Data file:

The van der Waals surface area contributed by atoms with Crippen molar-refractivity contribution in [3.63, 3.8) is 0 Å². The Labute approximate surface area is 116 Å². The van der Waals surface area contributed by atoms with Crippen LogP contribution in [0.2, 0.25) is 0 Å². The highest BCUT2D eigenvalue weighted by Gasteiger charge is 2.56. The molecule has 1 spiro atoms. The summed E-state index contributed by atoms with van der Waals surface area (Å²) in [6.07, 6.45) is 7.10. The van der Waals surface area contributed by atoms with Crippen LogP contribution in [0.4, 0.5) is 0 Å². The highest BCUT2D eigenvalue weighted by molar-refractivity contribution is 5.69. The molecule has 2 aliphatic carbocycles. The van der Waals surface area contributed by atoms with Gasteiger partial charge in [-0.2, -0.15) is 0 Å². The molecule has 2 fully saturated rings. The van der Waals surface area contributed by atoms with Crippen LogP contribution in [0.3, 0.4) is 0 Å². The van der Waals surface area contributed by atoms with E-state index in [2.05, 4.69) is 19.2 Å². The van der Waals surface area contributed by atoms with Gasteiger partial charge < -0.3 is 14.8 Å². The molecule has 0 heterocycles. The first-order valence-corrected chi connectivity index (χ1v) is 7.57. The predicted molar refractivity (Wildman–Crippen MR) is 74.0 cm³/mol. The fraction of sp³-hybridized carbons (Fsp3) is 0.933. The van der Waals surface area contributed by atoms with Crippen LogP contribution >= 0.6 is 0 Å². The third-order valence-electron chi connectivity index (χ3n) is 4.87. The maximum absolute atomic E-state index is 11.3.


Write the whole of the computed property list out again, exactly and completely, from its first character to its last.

The van der Waals surface area contributed by atoms with Crippen molar-refractivity contribution in [3.63, 3.8) is 0 Å². The Labute approximate surface area is 116 Å². The van der Waals surface area contributed by atoms with Crippen LogP contribution in [0.2, 0.25) is 0 Å². The highest BCUT2D eigenvalue weighted by Gasteiger charge is 2.56. The molecule has 1 spiro atoms. The summed E-state index contributed by atoms with van der Waals surface area (Å²) in [6.07, 6.45) is 7.10. The van der Waals surface area contributed by atoms with Crippen LogP contribution in [0.4, 0.5) is 0 Å². The highest BCUT2D eigenvalue weighted by molar-refractivity contribution is 5.69. The molecule has 2 aliphatic carbocycles. The van der Waals surface area contributed by atoms with Gasteiger partial charge in [-0.2, -0.15) is 0 Å². The molecule has 2 fully saturated rings. The van der Waals surface area contributed by atoms with Crippen LogP contribution in [0.3, 0.4) is 0 Å². The van der Waals surface area contributed by atoms with E-state index in [2.05, 4.69) is 19.2 Å². The van der Waals surface area contributed by atoms with Gasteiger partial charge < -0.3 is 14.8 Å². The molecule has 0 heterocycles. The first-order valence-corrected chi connectivity index (χ1v) is 7.57. The predicted molar refractivity (Wildman–Crippen MR) is 74.0 cm³/mol. The fraction of sp³-hybridized carbons (Fsp3) is 0.933. The van der Waals surface area contributed by atoms with Crippen LogP contribution >= 0.6 is 0 Å². The third-order valence-electron chi connectivity index (χ3n) is 4.87. The maximum absolute atomic E-state index is 11.3.